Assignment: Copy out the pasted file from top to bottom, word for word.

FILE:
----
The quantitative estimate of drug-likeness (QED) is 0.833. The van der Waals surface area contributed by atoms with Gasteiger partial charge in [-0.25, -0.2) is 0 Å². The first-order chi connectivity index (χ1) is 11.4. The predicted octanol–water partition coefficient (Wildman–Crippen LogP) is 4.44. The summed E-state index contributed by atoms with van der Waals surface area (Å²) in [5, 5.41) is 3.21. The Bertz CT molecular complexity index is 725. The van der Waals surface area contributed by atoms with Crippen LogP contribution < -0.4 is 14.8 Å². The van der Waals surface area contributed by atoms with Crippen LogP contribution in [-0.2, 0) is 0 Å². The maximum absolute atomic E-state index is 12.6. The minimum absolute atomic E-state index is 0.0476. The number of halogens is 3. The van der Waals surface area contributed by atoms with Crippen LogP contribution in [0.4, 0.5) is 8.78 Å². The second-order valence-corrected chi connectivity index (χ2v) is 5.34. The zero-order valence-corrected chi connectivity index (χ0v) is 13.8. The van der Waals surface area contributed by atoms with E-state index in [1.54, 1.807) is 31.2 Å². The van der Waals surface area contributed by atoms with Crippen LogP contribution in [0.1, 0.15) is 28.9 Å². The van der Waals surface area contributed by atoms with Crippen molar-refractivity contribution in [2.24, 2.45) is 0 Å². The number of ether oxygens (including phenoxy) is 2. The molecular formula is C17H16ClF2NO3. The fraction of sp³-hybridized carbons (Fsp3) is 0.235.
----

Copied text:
The quantitative estimate of drug-likeness (QED) is 0.833. The van der Waals surface area contributed by atoms with Gasteiger partial charge in [-0.25, -0.2) is 0 Å². The first-order chi connectivity index (χ1) is 11.4. The predicted octanol–water partition coefficient (Wildman–Crippen LogP) is 4.44. The summed E-state index contributed by atoms with van der Waals surface area (Å²) in [5, 5.41) is 3.21. The Bertz CT molecular complexity index is 725. The van der Waals surface area contributed by atoms with Crippen LogP contribution < -0.4 is 14.8 Å². The van der Waals surface area contributed by atoms with Crippen LogP contribution in [-0.2, 0) is 0 Å². The maximum absolute atomic E-state index is 12.6. The minimum absolute atomic E-state index is 0.0476. The number of halogens is 3. The van der Waals surface area contributed by atoms with Crippen LogP contribution in [0.4, 0.5) is 8.78 Å². The second-order valence-corrected chi connectivity index (χ2v) is 5.34. The zero-order valence-corrected chi connectivity index (χ0v) is 13.8. The van der Waals surface area contributed by atoms with E-state index in [1.54, 1.807) is 31.2 Å². The van der Waals surface area contributed by atoms with Crippen LogP contribution in [0.1, 0.15) is 28.9 Å². The van der Waals surface area contributed by atoms with Crippen molar-refractivity contribution in [2.24, 2.45) is 0 Å². The number of ether oxygens (including phenoxy) is 2. The molecular formula is C17H16ClF2NO3. The fraction of sp³-hybridized carbons (Fsp3) is 0.235.